Generally true from a "new (regular) plug" performance standpoint. Having used the iridium plugs for a while now, I find they stay "new" for a long time, which is the whole point. They are a performance item only in that they feel like fresh regular plugs for a very long time. Regular plugs I would replace every 6K at the valve check interval and could feel the difference in performance. IX plugs can go much longer (I've done 18K with the ST4s) and still offer the smoothness and crisp throttle response of new regular plugs. Consider why they exist at all. They are specifically made to meet newer automotive fuel mileage and emission standards over 75 to 100K or more miles . I have a company car for work and we get a new car every three years. The only preventative maintenance we get to do are (conventional) oil and filters every 5K. I am coming to the end of the lease on my 3rd car now and all have had, or will have, between 130 and 150 miles on them when I swap them out. I have never changed the plugs on one. Worth it? Up to you, but the reason new plugs feel good is because the old ones have degraded slowly over time and are offering poor performance and gas mileage at the end. To me, it's worth it to maintain the same performance level as new for that many miles.

I will add, many have had running issue just popping in the IX plugs. If you have a weak ignition you will have problems. They need to be gapped correctly and you need to have good wires. I have the red (8.5MM?) Magnacor wires on both bikes, plugs are gapped wider (forget what it's set at). The rest of the ignition is OEM and the bikes run very well, minimum to no missing and crisp throttle response. Tuning properly helps, but the plugs are part of that.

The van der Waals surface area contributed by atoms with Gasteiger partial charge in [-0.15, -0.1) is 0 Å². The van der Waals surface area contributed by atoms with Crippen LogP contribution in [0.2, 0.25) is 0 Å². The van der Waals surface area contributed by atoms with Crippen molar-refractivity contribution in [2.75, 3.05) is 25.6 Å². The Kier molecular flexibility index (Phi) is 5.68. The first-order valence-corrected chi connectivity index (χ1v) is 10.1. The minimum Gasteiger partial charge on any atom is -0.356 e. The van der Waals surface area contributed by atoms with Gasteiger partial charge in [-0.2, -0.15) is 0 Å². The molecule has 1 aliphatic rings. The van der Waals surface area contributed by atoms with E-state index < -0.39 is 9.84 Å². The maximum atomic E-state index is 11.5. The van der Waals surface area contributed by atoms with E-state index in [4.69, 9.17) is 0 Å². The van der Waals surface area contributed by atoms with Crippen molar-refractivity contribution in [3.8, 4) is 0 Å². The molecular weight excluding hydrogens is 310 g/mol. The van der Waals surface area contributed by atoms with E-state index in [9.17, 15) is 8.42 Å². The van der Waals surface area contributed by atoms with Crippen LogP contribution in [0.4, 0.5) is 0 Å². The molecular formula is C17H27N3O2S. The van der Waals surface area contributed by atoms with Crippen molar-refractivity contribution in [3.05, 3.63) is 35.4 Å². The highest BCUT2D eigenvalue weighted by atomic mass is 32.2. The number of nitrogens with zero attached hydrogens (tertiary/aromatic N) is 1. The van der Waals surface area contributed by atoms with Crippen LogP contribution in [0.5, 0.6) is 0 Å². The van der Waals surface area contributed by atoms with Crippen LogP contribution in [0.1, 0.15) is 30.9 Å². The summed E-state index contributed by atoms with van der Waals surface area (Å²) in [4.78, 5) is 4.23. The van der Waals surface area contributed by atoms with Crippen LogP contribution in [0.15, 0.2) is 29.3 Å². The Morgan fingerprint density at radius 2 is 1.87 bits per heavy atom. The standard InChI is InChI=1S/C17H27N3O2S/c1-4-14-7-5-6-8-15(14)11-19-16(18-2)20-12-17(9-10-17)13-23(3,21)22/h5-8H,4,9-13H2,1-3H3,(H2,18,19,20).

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Resurrecting an old thread.

I would like to do some simple maintinance on my 2004 ST4s and I am looking for spark plugs. Is the NGK DCPR8E the way to go? I have seen a few plugs at $4 bucks to $34 bucks. This is all new to me. From my little bit of research I think mine are Champion plugs. But alot has changed in plug science since 2004. Please help. Where to buy..



Thanks.



A terrific site for info.

Iridium plugs are older than most people realise. I put my first set in Kawasaki KH250 that struggled to keep its plugs clean during slow speed town work- especially in the wet. A set of iridium plugs cured it completely.

I can't say how that has a bearing on modern engines-particularly four strokes-but that was a clear improvement in a dirty little two stroke.



Sent from Motorcycle.com Free App
 

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Wasn't it the larger triple Kawasaki's that even carried a spare set of plugs because of the problems they had ?
 

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Brisk Plugs

I have used Brisk Plugs in my VFR and got 40 more miles per tank and smoother running at high rpms. Had Has anyone used them in a Duck? I've an 03 ST4S.